Core Weightlifting Shoes Review

For the past few weeks, we have been reviewing top-rated weightlifting shoes on our website such as Rogue Do-win weightlifting shoes, Reebok Lifter PR II squat shoes, and Adidas Powerlift 3.1 shoes. All three of them have a low heel height, which makes them better than cross training shoes/running shoes. They are great for beginners but if you want to squat deep, they may not be enough unless you have excellent ankle flexibility. This is where the Core weightlifting shoes come in. 

With a 1.2” heel height, this is a good option for people who want to take their weightlifting game to the next level. These shoes are very basic and only suitable for casual use or as a pair of transitioning shoes before you invest in better quality high-end weightlifting shoes

Read our detailed review below to find out what you can expect from it and where it stands when compared to other competitive products.

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Quick Review Summary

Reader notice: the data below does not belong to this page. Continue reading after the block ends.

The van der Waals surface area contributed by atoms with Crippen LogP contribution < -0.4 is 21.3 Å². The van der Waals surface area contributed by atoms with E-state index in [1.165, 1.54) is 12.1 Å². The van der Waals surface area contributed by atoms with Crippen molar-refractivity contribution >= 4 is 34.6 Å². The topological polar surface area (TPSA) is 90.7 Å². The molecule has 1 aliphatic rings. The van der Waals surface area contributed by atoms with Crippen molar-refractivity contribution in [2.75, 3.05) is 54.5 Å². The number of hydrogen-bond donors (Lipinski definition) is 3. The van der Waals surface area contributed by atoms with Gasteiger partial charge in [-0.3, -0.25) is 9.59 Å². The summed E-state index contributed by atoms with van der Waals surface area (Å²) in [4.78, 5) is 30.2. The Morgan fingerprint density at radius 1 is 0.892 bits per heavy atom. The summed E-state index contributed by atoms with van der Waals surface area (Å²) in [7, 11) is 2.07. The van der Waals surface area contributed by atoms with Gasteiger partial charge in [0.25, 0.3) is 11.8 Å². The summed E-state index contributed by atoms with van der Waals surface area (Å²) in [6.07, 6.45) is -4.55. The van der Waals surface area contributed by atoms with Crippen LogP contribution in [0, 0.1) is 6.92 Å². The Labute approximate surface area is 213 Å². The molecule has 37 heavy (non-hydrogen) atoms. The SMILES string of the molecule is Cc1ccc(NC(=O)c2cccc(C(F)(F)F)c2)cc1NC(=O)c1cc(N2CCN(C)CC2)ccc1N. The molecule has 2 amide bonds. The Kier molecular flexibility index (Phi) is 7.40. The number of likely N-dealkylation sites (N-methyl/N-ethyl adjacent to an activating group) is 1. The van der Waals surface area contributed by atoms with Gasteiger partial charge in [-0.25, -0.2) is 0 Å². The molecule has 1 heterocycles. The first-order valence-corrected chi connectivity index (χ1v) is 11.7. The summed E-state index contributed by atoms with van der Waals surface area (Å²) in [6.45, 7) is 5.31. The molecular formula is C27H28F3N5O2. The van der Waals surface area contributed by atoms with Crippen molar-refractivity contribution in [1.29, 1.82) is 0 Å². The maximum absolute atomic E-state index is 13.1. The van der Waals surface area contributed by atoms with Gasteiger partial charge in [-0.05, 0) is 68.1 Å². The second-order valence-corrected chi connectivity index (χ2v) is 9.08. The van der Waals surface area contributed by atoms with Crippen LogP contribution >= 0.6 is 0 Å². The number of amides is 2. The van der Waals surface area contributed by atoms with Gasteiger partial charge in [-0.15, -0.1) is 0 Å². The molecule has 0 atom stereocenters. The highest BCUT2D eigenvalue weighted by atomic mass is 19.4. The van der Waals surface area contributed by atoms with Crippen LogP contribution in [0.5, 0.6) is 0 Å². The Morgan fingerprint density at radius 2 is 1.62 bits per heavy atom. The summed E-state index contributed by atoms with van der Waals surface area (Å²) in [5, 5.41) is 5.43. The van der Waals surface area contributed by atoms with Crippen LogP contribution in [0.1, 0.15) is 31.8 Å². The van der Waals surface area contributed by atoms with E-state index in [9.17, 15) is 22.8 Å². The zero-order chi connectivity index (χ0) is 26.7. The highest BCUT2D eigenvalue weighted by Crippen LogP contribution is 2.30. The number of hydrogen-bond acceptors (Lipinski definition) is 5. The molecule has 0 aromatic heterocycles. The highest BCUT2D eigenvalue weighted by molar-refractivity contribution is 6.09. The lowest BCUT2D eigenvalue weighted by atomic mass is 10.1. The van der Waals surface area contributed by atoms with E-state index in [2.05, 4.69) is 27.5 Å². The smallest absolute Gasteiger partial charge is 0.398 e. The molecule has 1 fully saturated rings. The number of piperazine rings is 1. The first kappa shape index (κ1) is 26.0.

Core weightlifting shoes have 1.2” high heels, which makes them great transition shoes for people who want to upgrade to something better than their existing low-heel shoes. The sole lacks textures and ridges but buyers have stated that it still does a pretty good job. Buyers have also stated that these are very basic shoes that won’t last beyond a year if you use them rigorously. The Core weightlifting shoes are meant for beginners and recreational lifters so durability shouldn’t be expected. A good pair of squat shoes for people on a budget.


  • Has 1.2” high heel
  • Has velcro and loop straps to secure your feet tightly
  • Affordable than other high-heeled beginner shoes


  • Not durable and meant only for recreational lifters
  • Sole design could have been better


We are giving this a rating of 4.2 out of 5.0.

Full Review

Now on to our full review.

Decent pair of shoes available for under $100 

To be honest, the Core weightlifting shoes aren't as good as the Rogue Do-win shoes or the Reebok Lifter PR II shoes in terms of the quality of raw materials used and the overall aesthetic appeal. But, they work as expected, which is why they have made it to our list of best affordable weightlifting shoes

The Adidas Powerlift 3.1 squat shoes have leather uppers, which make them stiff and non-breathable. But, the core squat shoes are made of mesh, a breathable material that not only ensures proper ventilation but also provides adequate stretch to keep your toes comfortable. 

Core weightlifting shoes keep your feet properly grounded